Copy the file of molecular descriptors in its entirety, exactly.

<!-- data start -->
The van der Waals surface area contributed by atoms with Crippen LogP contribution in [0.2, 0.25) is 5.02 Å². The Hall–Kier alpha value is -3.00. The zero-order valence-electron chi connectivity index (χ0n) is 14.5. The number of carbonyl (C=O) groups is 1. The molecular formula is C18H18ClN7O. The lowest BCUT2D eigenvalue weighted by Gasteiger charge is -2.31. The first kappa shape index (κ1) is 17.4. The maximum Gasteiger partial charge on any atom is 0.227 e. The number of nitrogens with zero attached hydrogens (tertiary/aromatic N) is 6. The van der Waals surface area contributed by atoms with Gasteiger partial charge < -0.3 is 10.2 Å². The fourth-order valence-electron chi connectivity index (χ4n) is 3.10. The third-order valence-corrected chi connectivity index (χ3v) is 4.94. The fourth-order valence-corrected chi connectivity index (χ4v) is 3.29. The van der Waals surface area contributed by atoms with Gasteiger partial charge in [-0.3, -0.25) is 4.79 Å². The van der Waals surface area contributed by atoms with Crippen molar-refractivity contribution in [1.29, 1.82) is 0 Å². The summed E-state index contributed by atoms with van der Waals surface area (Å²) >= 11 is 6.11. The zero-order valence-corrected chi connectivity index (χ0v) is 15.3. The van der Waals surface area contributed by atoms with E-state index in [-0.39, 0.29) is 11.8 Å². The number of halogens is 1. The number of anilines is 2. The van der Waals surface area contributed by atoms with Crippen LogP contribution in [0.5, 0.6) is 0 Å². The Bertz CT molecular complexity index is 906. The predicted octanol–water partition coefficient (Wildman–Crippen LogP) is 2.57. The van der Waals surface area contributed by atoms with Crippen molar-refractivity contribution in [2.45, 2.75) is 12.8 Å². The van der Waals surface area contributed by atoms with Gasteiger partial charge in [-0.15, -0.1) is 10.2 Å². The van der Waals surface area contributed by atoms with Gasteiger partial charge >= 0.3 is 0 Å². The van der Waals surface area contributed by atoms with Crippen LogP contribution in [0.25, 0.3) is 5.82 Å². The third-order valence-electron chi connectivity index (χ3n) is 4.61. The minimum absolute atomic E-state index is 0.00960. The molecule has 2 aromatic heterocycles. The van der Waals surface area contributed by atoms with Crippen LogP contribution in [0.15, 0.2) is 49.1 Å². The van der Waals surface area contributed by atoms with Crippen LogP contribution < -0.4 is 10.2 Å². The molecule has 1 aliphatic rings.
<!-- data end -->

The van der Waals surface area contributed by atoms with Crippen LogP contribution in [0.2, 0.25) is 5.02 Å². The Hall–Kier alpha value is -3.00. The zero-order valence-electron chi connectivity index (χ0n) is 14.5. The number of carbonyl (C=O) groups is 1. The molecular formula is C18H18ClN7O. The lowest BCUT2D eigenvalue weighted by Gasteiger charge is -2.31. The first kappa shape index (κ1) is 17.4. The maximum Gasteiger partial charge on any atom is 0.227 e. The number of nitrogens with zero attached hydrogens (tertiary/aromatic N) is 6. The van der Waals surface area contributed by atoms with Gasteiger partial charge < -0.3 is 10.2 Å². The fourth-order valence-electron chi connectivity index (χ4n) is 3.10. The third-order valence-corrected chi connectivity index (χ3v) is 4.94. The fourth-order valence-corrected chi connectivity index (χ4v) is 3.29. The van der Waals surface area contributed by atoms with Gasteiger partial charge in [-0.3, -0.25) is 4.79 Å². The van der Waals surface area contributed by atoms with Crippen molar-refractivity contribution in [1.29, 1.82) is 0 Å². The summed E-state index contributed by atoms with van der Waals surface area (Å²) >= 11 is 6.11. The zero-order valence-corrected chi connectivity index (χ0v) is 15.3. The van der Waals surface area contributed by atoms with E-state index in [-0.39, 0.29) is 11.8 Å². The number of halogens is 1. The number of anilines is 2. The van der Waals surface area contributed by atoms with Crippen LogP contribution in [0.5, 0.6) is 0 Å². The Bertz CT molecular complexity index is 906. The predicted octanol–water partition coefficient (Wildman–Crippen LogP) is 2.57. The van der Waals surface area contributed by atoms with Crippen molar-refractivity contribution in [2.45, 2.75) is 12.8 Å². The van der Waals surface area contributed by atoms with Gasteiger partial charge in [-0.15, -0.1) is 10.2 Å². The van der Waals surface area contributed by atoms with Gasteiger partial charge >= 0.3 is 0 Å². The van der Waals surface area contributed by atoms with Crippen LogP contribution in [0.25, 0.3) is 5.82 Å². The third-order valence-electron chi connectivity index (χ3n) is 4.61. The minimum absolute atomic E-state index is 0.00960. The molecule has 2 aromatic heterocycles. The van der Waals surface area contributed by atoms with Crippen LogP contribution in [0.15, 0.2) is 49.1 Å². The van der Waals surface area contributed by atoms with Crippen LogP contribution < -0.4 is 10.2 Å². The molecule has 1 aliphatic rings.